Credit card companies market different cards for different consumers. That means you must do your research to find a credit card tailored to your spending habits and goals.
By understanding your options you can find the card that may very well stay with you for a lifetime. A survey showed that 25 million Americans have kept the same credit card for a decade, while another 20 million have never changed the card they use.
5 actions to find the best credit card
1. Check your credit reports and scores first.
You can check all three of your credit reports for free once a month at AnnualCreditReport.com. The condition of your credit will have a huge influence on whether you get approved or not. For instance, if your credit is a little shaky, applying for a rewards credit card might end in a denial. People with a bad credit score should not waste a hard credit inquiry on credit cards for good to excellent scores. Secured credit cards work best toward rebuilding credit history.
Check your FICO Credit Scores that are used by 90% of top lenders prior to applying.
Any errors you find in your credit reports should be disputed with the credit bureaus. The Consumer Financial Protection Bureau provides sample dispute letters that may help.
Checking your credit scores may come with a fee. While there are several free sites that allow you to check your credit score, you want the credit score used by 90% of lenders nationwide. The FICO credit score is the one you want because it's the most widely used score among banks and lenders, plus it tends to be the most accurate.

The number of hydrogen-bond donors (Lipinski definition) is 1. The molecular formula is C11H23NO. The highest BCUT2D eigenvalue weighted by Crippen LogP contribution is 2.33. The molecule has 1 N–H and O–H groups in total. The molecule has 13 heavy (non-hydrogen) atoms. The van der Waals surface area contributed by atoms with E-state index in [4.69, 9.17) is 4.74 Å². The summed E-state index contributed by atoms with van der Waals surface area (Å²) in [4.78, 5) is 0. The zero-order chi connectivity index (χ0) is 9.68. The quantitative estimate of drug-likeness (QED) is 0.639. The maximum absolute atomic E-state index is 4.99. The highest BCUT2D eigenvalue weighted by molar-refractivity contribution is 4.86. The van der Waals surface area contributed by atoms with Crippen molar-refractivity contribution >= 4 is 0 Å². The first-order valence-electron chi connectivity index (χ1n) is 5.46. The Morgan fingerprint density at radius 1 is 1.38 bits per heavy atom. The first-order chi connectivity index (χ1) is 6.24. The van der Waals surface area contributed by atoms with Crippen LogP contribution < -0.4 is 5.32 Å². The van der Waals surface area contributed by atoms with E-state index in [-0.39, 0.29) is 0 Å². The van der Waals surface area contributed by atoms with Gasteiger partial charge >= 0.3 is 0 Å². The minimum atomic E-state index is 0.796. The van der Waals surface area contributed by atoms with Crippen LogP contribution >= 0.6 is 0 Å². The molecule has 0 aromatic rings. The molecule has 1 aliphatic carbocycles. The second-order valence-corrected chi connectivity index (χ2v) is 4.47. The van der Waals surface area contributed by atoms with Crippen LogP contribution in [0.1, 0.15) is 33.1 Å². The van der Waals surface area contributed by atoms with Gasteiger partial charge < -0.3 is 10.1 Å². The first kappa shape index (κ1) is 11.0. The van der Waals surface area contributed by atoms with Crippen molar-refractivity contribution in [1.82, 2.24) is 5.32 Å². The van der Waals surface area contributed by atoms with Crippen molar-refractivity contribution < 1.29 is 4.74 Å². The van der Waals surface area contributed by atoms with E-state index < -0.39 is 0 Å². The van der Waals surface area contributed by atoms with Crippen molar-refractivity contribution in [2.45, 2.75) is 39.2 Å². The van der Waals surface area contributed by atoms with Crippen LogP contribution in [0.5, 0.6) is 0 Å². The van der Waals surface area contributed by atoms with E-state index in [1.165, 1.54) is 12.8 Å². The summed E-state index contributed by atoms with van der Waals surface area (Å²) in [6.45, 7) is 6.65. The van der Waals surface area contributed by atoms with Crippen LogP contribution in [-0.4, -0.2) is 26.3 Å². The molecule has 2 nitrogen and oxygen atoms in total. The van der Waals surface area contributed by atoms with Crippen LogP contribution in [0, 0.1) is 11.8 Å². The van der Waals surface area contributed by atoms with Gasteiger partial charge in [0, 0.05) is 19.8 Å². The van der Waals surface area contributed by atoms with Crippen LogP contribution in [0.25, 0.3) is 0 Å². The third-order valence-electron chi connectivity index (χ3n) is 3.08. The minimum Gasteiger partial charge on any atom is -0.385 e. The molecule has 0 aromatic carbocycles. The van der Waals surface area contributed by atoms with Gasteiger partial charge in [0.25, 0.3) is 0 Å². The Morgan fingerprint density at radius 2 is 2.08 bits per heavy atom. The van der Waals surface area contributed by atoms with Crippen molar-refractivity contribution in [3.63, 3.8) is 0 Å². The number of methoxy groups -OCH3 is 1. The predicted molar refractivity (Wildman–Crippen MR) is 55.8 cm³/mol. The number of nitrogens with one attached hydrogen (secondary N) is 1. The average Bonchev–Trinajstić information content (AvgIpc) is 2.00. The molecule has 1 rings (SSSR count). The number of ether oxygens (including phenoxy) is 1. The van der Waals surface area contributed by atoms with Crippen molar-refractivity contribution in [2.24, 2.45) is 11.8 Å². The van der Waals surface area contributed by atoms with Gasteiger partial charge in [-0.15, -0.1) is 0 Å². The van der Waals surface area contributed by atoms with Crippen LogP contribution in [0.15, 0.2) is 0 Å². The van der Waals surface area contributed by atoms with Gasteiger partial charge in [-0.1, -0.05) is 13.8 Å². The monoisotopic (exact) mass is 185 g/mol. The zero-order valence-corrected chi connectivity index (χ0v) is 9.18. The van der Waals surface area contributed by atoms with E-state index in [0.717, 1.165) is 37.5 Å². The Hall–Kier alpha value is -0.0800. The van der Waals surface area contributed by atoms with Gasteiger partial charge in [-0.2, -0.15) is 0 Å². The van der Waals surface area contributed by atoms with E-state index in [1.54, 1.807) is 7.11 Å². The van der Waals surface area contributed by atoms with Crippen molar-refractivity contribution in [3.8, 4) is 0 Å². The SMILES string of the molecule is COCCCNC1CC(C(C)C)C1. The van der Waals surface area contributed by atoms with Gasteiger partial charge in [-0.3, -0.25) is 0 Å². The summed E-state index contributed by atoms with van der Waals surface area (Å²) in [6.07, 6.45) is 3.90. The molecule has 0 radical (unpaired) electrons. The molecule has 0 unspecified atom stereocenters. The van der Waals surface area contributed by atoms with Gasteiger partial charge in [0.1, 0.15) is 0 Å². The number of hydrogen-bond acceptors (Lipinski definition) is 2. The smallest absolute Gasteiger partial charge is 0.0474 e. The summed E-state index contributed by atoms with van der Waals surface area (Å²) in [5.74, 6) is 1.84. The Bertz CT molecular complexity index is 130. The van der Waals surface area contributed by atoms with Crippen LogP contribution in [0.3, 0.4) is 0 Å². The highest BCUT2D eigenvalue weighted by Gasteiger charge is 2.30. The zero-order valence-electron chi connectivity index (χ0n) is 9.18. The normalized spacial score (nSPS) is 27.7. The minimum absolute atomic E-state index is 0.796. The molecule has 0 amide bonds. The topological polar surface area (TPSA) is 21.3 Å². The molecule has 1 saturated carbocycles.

Credit Check Total also offers FICO scores and reports for $1 but you must begin a 7-day trial membership. You may cancel your trial membership at any time within 7 days without charge. If you decide not to cancel, your membership will continue and you will be billed for just $29.99 for each month that you continue your membership.
2. Find out about qualifying requirements
Once you know where you stand as far as credit scores, find out what type of customers credit card companies are looking for. While most creditors won't specifically state their minimum qualifying requirements, card issuers typically make clear when their card offerings are restricted to people with good to excellent credit or average to fair credit.
Large credit card companies or banks tend to have a variety of credit card offerings over several credit type categories, for instance:
- Exceptional credit – 800+
- Very good credit – 740-799
- Good credit – 670-739
- Fair credit – 580-669